You can enroll for this plan if your children are between kindergarten and 9th grade, and the funds will cover more than Virginia public institutions: they cover Virginia private institutions, and out-of-state institutions.
However, the amount prepaid will be determined by the cost of Virginia in-state, public tuition averages.
Therefore, you may not have enough prepaid for your child to attend a university that is private or out-of-state.
Unlike the Virginia529 inVest plan, the Virginia529 prePAID plan offers limited enrollment deadlines each year.
The account owner or the beneficiary must be Virginia residents in order to enroll.
It is possible to roll the investments of a Virginia529 savings plan into a prePAID plan, if all requirements are met at the time of application for enrollment.
Tier I v. Tier II
For a Virginia529 prePAID plan, there are two levels of pricing to make the plan more affordable.
A Tier I semester covers a Virginia public four-year college cost of tuition for one semester.
If applied to a Virginia public two-year college, it will cover more than a single semester.
Alternatively, a Tier II semester covers a Virginia public two-year or community college.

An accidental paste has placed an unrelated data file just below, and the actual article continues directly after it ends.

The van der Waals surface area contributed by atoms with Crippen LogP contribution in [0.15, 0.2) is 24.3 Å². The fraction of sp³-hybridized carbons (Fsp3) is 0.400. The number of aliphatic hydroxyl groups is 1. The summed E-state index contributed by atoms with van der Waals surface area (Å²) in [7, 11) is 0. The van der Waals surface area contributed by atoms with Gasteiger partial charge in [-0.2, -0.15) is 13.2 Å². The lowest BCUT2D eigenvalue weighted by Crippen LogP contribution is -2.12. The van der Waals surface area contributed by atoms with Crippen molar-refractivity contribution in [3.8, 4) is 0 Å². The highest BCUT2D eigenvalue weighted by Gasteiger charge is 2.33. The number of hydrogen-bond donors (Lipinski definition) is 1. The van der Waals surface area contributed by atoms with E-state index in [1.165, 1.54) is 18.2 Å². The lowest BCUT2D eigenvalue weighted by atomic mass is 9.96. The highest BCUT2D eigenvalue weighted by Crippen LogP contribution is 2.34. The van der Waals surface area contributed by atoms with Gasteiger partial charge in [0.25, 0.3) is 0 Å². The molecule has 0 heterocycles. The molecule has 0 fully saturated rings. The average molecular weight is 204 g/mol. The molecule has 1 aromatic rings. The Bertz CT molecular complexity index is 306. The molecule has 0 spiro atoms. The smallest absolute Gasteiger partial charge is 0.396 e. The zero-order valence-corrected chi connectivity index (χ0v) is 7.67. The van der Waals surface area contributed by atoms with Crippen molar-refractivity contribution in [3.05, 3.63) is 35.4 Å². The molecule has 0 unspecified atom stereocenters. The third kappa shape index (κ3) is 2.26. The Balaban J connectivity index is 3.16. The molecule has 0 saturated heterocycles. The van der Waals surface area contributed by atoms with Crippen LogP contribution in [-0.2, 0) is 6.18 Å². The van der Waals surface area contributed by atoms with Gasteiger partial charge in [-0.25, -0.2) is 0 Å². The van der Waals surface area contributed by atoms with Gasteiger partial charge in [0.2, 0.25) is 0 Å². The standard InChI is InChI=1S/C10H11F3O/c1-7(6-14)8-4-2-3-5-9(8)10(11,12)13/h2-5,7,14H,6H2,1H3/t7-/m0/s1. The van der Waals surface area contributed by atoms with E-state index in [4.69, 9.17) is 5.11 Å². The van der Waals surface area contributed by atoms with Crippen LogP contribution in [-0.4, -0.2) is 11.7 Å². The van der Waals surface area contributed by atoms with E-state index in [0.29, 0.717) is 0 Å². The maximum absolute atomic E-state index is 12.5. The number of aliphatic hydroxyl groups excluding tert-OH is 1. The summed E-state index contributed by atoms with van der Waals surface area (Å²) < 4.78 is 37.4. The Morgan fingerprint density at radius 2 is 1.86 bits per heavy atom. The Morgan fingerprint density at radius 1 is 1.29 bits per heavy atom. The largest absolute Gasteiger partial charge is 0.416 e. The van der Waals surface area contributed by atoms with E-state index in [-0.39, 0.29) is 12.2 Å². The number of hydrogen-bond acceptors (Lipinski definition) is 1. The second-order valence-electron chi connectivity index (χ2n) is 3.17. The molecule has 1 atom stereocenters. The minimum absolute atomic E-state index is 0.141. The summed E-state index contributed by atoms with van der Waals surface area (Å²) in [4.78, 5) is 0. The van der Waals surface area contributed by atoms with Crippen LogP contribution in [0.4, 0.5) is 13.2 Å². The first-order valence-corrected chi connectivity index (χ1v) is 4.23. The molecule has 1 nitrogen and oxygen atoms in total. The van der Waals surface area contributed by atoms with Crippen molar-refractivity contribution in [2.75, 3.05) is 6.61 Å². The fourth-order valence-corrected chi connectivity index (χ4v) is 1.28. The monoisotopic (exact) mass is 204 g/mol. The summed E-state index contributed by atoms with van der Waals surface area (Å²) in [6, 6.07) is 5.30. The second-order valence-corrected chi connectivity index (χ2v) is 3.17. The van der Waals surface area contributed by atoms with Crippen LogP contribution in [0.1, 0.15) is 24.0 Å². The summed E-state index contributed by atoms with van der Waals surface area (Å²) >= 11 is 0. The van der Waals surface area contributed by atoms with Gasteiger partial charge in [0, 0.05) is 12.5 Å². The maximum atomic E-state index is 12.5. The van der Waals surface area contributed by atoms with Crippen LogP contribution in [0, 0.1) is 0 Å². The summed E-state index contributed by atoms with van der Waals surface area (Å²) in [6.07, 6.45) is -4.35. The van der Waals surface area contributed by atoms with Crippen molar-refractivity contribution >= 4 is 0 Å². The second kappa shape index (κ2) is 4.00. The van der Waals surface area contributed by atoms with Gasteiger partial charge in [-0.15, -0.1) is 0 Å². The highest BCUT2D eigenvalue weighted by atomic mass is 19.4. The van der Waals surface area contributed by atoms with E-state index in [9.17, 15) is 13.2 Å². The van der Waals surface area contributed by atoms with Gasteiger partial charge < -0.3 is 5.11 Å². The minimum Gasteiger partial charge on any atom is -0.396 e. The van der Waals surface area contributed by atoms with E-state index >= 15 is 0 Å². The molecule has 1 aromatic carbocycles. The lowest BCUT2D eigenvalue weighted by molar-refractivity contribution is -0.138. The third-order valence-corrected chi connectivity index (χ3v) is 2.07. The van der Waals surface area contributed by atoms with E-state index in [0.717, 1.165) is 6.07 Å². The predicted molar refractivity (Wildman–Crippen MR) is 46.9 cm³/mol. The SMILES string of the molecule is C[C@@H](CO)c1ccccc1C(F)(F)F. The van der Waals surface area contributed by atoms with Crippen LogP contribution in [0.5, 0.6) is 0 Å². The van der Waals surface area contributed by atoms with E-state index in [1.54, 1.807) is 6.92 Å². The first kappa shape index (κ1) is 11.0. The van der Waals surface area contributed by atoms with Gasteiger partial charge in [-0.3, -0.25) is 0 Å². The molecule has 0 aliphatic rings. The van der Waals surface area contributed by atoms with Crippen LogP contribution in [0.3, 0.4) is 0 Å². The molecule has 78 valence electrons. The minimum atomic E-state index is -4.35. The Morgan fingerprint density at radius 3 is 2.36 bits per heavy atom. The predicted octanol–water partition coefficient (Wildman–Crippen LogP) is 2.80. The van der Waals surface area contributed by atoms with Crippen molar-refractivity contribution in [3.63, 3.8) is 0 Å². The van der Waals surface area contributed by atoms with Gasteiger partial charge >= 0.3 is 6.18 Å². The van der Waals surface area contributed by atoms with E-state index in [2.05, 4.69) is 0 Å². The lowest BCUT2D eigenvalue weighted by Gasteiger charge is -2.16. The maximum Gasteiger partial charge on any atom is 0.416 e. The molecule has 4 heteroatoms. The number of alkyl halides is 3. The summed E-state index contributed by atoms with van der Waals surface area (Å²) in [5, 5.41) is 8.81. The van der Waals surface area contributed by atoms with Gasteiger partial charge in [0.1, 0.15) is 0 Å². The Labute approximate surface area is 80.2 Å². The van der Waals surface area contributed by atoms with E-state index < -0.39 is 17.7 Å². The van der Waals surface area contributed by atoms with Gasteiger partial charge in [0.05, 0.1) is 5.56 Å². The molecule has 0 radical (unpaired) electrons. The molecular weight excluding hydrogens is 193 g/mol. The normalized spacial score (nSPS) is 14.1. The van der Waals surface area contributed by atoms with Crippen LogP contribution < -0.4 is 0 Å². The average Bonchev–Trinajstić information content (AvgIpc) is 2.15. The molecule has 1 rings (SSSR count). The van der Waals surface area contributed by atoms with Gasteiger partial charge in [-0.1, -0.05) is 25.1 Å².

If applied to a Virginia public four-year college, it will cover less than a single semester.
However, the Virginia529 prePAID is able to be applied to any academic institution.
The funds of the Virginia529 prePAID program are applied to the tuition and fees of a university.
As with all 529 plans, the Virginia529 prePAID plan comes with its own stipulations.
There are detailed descriptions of fees that are covered, including what are deemed “optional” fees.
Additional expenses for a specific course of study or an extensive course-load is not covered by prePAID.
3. CollegeWealth Plan
The CollegeWealth plan operates differently from the Virginia529 plans.
CollegeWealth is insured by the Federal Deposit Insurance Corporation (FDIC) as a Virginia529 program.
The FDIC coverage provides the comfort of a deposit account, paired with the federal and state tax advantages.
Banking participants include BB&T and Union Bank & Trust.
Opening an account is as simple as making a $25 minimum deposit upon application, with an APR that varies depending on your bank.
Virginia CollegeWealth plans are exempt from federal income taxes, as well as withdrawals made for academic use.
These benefits include an annual income tax deduction of $4,000 per account in the CollegeWealth plan.